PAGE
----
After obtaining power in January 1933, Hitler wasted little time in carrying out his designs on the Jews and others he viewed as threats to his new order. Within a few months after taking power, the Nazis constructed the first concentration camp Dachau. On April 1, Hitler called for a boycott of Jewish businesses, and storm troopers were placed in front of Jewish shops, to discourage any who might decide to defy the boycott. Six days later, "The Law of the Restoration of the Civil Service" was introduced, which barred "non-Aryans" from civil service positions. All Jews in the civil service immediately lost their jobs. Later that month, Jews were prohibited from serving as doctors in state-run insurance institutions or as patent lawyers, and a law placed tight limits on the number of Jews who would be permitted to enroll to public schools. On May 10, the first massive burning of books by "Jewish intellectuals" was held. By October, the Civil Service law had been made stricter, so that spouses of non-Aryans could no longer work for the government; Jews had been banned from all cultural and entertainment activities; and all Jewish newspapers had been placed under Nazi control.

In September 1935, the Nuremberg Race Laws were passed. The first of these, the Reich Citizenship Law, stripped Jews of their German citizenship and made "subjects" of the Reich. The second Nuremberg Law, the Law for the Protection of German Blood and German Honor, forbade intermarriage between Jews and Germans, outlawed sexual relations between Germans and Jews, prohibited Jews from employing Germans under the age of 45 in their household, and denied Jews the right to fly the German flag.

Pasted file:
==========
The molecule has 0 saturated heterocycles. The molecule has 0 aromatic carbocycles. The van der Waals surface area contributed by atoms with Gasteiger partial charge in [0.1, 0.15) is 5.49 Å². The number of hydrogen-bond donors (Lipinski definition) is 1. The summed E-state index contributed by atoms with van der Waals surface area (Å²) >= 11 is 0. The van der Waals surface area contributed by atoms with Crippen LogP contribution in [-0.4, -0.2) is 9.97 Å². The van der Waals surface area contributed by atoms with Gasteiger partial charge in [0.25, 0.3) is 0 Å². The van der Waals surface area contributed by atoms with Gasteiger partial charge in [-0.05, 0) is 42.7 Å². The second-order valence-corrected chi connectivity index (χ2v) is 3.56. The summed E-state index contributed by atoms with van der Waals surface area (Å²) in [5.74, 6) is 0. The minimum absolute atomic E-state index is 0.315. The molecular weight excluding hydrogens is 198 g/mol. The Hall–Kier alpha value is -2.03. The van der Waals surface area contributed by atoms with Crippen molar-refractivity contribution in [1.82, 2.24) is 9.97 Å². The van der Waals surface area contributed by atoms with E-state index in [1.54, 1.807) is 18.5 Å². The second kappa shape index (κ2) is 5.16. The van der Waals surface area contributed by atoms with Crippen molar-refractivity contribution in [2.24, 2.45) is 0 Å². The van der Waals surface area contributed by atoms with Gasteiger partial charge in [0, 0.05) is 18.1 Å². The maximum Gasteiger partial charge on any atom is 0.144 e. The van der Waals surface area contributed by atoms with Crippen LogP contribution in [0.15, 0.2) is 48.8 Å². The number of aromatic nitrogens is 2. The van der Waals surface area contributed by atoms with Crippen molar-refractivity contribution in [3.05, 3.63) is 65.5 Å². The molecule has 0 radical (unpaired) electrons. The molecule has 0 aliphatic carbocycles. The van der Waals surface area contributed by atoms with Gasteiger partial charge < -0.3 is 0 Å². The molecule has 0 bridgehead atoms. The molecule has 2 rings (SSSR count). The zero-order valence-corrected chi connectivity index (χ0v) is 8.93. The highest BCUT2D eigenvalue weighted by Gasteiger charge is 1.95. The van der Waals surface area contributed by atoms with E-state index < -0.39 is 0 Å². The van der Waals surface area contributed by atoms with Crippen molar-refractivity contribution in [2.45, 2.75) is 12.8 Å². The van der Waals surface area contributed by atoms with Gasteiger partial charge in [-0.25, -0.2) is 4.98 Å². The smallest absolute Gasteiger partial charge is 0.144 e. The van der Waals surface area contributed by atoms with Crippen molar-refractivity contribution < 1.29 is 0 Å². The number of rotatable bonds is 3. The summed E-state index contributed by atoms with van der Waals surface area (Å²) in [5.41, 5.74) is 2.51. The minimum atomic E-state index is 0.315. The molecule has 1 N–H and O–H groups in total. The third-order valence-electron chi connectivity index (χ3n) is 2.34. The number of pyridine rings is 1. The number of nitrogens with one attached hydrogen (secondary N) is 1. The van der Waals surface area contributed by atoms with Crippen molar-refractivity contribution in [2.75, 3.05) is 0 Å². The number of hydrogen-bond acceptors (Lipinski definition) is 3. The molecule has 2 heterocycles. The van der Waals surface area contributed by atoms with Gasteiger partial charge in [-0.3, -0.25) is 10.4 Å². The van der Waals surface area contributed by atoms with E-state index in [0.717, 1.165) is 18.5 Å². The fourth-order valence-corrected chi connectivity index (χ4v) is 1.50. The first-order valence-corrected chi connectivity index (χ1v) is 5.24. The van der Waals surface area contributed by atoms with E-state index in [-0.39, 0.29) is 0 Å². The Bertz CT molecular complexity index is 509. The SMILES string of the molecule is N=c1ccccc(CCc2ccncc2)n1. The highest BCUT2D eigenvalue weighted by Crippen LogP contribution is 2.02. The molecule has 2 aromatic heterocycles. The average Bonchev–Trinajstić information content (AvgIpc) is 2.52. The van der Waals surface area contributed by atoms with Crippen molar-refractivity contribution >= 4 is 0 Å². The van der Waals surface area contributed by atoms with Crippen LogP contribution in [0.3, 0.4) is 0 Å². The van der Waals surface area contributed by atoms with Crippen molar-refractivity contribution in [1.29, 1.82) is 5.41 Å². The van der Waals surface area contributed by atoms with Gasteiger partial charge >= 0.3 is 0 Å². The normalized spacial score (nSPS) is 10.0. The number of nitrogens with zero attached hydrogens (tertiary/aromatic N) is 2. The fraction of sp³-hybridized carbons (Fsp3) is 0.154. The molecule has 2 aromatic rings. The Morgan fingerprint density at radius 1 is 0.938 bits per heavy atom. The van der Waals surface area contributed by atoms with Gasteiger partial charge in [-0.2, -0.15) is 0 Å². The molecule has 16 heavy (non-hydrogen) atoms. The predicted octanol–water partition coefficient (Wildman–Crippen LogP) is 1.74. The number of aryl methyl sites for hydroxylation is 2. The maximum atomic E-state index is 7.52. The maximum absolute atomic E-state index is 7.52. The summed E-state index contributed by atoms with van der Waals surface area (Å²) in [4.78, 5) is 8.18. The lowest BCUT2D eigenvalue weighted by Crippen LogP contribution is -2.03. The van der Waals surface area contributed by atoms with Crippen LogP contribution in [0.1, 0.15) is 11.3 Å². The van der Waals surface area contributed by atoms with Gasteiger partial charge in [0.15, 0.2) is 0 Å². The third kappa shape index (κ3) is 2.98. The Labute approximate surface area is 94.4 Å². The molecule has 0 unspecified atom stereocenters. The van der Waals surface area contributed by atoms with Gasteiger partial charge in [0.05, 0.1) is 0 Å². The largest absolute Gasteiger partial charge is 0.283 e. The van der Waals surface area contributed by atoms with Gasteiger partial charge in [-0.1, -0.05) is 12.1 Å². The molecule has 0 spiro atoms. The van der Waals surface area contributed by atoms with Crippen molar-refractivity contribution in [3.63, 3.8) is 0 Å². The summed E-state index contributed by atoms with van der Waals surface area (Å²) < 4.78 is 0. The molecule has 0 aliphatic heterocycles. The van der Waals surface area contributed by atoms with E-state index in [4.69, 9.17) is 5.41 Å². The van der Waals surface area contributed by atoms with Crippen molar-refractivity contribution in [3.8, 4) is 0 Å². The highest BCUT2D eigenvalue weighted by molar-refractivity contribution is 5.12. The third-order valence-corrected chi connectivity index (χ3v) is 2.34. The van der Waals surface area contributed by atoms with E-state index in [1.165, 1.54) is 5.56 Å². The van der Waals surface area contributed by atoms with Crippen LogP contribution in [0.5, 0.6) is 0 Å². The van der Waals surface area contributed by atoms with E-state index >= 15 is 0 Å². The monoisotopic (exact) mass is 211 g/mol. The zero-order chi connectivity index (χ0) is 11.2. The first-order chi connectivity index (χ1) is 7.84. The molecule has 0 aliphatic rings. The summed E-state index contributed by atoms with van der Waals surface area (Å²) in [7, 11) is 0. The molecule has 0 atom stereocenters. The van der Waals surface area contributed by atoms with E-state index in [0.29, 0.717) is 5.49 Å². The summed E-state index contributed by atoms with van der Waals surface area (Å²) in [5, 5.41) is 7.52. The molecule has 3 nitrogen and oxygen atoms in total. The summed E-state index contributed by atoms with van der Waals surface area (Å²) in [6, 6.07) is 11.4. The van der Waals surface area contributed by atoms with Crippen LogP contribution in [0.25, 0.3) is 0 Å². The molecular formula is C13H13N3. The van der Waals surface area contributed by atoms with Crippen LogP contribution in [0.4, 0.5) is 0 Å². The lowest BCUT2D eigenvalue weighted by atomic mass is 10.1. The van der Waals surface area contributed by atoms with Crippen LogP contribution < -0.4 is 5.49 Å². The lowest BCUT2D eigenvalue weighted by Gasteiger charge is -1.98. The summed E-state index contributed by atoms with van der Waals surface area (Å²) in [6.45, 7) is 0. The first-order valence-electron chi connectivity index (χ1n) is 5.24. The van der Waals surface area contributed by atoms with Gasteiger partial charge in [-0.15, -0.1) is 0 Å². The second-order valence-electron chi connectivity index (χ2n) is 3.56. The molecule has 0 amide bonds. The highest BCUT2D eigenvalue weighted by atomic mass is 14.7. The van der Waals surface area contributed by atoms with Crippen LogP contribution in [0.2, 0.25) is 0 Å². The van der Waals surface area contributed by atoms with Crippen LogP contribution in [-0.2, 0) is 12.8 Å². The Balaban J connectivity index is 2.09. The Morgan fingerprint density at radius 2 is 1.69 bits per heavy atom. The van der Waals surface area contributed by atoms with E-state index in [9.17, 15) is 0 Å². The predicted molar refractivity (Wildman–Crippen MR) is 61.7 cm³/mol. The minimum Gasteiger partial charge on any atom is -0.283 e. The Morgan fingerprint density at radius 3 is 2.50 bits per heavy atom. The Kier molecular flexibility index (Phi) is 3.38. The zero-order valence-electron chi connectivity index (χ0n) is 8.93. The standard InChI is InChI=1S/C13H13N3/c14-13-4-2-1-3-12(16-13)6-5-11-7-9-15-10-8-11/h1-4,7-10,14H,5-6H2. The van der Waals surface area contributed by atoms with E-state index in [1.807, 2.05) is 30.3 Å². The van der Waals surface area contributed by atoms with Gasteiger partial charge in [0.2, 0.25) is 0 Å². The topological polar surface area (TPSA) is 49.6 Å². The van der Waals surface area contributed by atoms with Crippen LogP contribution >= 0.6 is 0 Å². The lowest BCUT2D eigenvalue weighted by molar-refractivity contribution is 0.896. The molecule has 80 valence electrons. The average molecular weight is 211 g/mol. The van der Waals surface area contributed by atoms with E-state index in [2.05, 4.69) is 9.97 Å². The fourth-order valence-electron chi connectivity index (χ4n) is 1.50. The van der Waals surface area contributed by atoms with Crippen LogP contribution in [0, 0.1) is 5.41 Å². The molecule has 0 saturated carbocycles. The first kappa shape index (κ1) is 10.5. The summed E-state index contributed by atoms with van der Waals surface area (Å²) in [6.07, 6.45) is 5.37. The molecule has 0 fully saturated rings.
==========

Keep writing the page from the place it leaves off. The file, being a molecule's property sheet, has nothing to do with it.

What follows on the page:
By November 1938, Jews had no rights in the Reich and had been under steadily increasing restrictions and degradation. They were no longer allowed to work for the government or practice in government institutions and could no longer marry non-Jews. They could not participate in the arts or even go to shows. They were banned from many professional occupations, including being accountants, teachers, or dentists and had to carry special identity cards, as well as register all their business, wealth, and property with the government. Jewish doctors could no longer practice.

It was against this backdrop that Kristallnacht (the Night of Broken Glass) occurred.